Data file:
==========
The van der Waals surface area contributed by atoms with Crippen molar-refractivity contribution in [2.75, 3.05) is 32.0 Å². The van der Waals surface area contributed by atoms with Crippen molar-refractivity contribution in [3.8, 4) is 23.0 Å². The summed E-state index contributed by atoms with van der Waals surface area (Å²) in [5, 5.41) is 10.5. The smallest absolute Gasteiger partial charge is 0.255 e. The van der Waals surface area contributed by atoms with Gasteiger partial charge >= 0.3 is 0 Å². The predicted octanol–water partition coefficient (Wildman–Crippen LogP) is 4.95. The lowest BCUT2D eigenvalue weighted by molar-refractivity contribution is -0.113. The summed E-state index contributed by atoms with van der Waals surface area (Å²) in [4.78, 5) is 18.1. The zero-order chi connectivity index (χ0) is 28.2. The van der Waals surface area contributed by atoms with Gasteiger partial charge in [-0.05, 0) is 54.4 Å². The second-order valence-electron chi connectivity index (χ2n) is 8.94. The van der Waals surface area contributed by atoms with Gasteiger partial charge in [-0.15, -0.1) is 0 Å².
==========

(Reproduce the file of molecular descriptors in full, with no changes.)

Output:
The van der Waals surface area contributed by atoms with Crippen molar-refractivity contribution in [2.75, 3.05) is 32.0 Å². The van der Waals surface area contributed by atoms with Crippen molar-refractivity contribution in [3.8, 4) is 23.0 Å². The summed E-state index contributed by atoms with van der Waals surface area (Å²) in [5, 5.41) is 10.5. The smallest absolute Gasteiger partial charge is 0.255 e. The van der Waals surface area contributed by atoms with Gasteiger partial charge >= 0.3 is 0 Å². The predicted octanol–water partition coefficient (Wildman–Crippen LogP) is 4.95. The lowest BCUT2D eigenvalue weighted by molar-refractivity contribution is -0.113. The summed E-state index contributed by atoms with van der Waals surface area (Å²) in [4.78, 5) is 18.1. The zero-order chi connectivity index (χ0) is 28.2. The van der Waals surface area contributed by atoms with Gasteiger partial charge in [-0.05, 0) is 54.4 Å². The second-order valence-electron chi connectivity index (χ2n) is 8.94. The van der Waals surface area contributed by atoms with Gasteiger partial charge in [-0.15, -0.1) is 0 Å².